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Thought for the Day: Sheva Yipol Tzadik v’Kam

A short while ago, I went to the basement to get my bicycle to ride home at the end of the work day and say that the back tire was flat.  I was less than pleased, especially since I had put kevlar tires on my bike after the last flat I got.  Not because they are bullet proof (even though this is Chicago and they did film some the the Dark Knight here), but because they were supposed to be flat proof.  They weren't; and the fact that they were flat "resistant" was not very comforting now that they had stopped resisting.  Sigh... nothing to do but walk to the bike shop to get it fixed.

I complained to the bike mechanic and he just shrugged.  He reached inside the tire and was able to feel the culprit (something I wouldn't have done, which is why I don't fix things myself).  He actually had to get a pair of pliers to pull it out.  It was this tiny little wire that I could barely see!  "Likes like a wire from a truck tire.  Probably been in there a while and finally worked its way through to your tube."  The only reason I (finally) believe that wire caused my flat is because the tire has remained firm ever since.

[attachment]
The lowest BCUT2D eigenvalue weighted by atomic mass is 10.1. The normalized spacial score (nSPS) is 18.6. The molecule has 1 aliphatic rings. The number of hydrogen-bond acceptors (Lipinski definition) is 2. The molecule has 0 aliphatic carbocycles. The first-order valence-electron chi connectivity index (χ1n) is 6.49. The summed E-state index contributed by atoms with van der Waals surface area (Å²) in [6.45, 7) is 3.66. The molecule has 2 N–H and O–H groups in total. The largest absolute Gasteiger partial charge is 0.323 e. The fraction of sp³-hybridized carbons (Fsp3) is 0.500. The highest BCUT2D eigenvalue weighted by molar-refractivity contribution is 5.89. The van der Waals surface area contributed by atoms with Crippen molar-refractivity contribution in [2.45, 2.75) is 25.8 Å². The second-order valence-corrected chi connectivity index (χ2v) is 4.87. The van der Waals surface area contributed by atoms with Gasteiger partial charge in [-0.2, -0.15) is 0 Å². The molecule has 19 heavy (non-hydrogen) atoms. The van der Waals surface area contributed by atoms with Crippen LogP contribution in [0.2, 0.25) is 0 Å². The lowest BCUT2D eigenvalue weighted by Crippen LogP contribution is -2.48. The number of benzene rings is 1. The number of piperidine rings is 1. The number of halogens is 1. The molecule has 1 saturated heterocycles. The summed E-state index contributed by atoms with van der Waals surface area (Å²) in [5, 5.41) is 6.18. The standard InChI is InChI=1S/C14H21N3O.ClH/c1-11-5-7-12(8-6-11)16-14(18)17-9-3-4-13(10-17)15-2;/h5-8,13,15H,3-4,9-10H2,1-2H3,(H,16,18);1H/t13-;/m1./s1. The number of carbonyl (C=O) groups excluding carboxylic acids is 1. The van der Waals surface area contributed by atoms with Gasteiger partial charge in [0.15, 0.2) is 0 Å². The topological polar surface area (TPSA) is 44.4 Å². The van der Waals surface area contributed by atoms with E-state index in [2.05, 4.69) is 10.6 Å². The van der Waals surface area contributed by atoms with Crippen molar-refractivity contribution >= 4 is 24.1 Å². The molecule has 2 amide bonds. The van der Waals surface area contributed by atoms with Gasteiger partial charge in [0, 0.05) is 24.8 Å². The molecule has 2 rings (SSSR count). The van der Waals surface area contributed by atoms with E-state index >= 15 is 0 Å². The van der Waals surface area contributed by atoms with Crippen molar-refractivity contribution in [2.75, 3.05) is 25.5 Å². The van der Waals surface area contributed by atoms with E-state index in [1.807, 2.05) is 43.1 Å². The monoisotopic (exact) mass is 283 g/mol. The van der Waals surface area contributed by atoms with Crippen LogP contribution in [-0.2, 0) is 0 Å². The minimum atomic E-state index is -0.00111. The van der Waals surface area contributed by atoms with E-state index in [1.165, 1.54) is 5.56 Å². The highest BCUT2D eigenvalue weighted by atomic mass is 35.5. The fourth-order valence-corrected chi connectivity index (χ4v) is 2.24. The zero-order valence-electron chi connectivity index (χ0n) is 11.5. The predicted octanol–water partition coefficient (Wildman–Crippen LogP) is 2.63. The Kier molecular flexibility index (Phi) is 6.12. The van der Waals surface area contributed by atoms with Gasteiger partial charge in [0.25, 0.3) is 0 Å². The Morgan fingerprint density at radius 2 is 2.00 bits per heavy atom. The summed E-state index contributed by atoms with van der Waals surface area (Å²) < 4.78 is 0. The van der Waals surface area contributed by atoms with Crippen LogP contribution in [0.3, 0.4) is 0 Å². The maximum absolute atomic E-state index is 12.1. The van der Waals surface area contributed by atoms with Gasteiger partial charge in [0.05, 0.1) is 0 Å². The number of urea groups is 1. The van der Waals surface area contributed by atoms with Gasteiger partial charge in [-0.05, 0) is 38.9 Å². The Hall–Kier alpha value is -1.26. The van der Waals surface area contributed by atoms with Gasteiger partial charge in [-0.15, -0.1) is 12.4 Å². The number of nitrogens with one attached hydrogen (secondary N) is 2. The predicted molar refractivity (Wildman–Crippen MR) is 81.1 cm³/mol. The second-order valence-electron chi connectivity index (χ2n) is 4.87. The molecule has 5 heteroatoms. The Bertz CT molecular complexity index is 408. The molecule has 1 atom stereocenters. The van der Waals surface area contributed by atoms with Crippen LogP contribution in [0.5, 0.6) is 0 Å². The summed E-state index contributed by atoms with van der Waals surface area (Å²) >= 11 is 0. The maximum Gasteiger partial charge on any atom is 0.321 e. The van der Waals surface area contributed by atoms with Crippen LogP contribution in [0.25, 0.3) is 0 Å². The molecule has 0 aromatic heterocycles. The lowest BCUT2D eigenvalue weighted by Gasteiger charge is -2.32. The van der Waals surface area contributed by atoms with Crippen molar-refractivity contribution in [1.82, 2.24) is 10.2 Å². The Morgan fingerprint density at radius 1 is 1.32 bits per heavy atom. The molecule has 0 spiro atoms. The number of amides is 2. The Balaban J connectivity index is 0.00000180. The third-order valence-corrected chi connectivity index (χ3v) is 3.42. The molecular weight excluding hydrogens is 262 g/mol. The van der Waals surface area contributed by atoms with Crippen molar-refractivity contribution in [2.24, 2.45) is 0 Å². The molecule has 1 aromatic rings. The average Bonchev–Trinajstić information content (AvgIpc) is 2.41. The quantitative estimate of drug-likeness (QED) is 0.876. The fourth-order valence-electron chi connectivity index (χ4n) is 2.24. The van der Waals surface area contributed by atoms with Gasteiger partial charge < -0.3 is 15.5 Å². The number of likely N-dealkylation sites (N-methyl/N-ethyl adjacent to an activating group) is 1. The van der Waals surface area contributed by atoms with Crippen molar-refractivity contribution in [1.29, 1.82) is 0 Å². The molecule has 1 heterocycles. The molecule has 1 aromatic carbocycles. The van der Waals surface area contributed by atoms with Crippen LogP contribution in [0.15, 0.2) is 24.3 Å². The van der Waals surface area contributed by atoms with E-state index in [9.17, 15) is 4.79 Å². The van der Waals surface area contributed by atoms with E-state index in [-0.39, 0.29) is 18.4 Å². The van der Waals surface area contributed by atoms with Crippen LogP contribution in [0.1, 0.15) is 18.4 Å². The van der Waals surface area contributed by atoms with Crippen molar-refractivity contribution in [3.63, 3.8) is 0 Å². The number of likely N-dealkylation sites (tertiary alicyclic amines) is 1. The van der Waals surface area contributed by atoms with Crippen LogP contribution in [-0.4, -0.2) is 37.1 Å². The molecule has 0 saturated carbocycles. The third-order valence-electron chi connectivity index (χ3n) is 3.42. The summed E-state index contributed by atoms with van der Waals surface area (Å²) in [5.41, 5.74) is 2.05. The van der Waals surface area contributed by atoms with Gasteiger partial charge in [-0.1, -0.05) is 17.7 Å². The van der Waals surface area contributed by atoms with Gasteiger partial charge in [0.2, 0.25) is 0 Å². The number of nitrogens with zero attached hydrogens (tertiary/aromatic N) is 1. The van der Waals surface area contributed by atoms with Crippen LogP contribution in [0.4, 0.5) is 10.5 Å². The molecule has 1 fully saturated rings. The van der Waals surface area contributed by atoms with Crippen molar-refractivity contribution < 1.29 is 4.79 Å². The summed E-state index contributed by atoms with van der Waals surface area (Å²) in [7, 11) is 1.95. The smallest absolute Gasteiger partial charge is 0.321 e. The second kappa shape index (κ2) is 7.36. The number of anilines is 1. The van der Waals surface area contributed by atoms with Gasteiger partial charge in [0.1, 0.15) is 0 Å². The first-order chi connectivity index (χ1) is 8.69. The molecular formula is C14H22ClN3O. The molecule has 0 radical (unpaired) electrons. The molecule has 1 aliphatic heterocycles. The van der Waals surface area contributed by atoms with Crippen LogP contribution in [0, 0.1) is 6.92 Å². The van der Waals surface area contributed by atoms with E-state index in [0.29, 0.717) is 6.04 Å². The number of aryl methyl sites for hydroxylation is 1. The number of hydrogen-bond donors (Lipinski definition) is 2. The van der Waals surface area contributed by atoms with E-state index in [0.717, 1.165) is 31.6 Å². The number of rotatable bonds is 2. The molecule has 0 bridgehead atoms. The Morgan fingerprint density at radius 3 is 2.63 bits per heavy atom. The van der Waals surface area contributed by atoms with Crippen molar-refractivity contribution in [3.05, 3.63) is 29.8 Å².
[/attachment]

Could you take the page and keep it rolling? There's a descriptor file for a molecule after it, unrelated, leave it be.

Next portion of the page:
Riding home I contemplated the incident and realized several things.
  1. The tire gets just as flat whether it is a tiny wire or a big nail.
    • The fall can be just as great even for tiny flaws in character.
  2. No matter what you do to protect yourself, the environment tosses things your way that can do damage.
    • We live in America with internet.  Enough said.
  3. When you have done all you can yourself, you need to get an expert to help.
    •  Asei l'cha Rav.  No; really; you must have a Rav.
  4. You may not always agree with the expert, so find one you trust and stick with him.
    • He is the Rav, you aren't.  Even rabei'im have rabei'im.
Most importantly: crying over the flat tire and stomping my feet would not have helped the situation and would not have gotten me to destination.  Changing my plans to deal with the flat and going to an expert did get me home.  Ha'Mavin Yavin.

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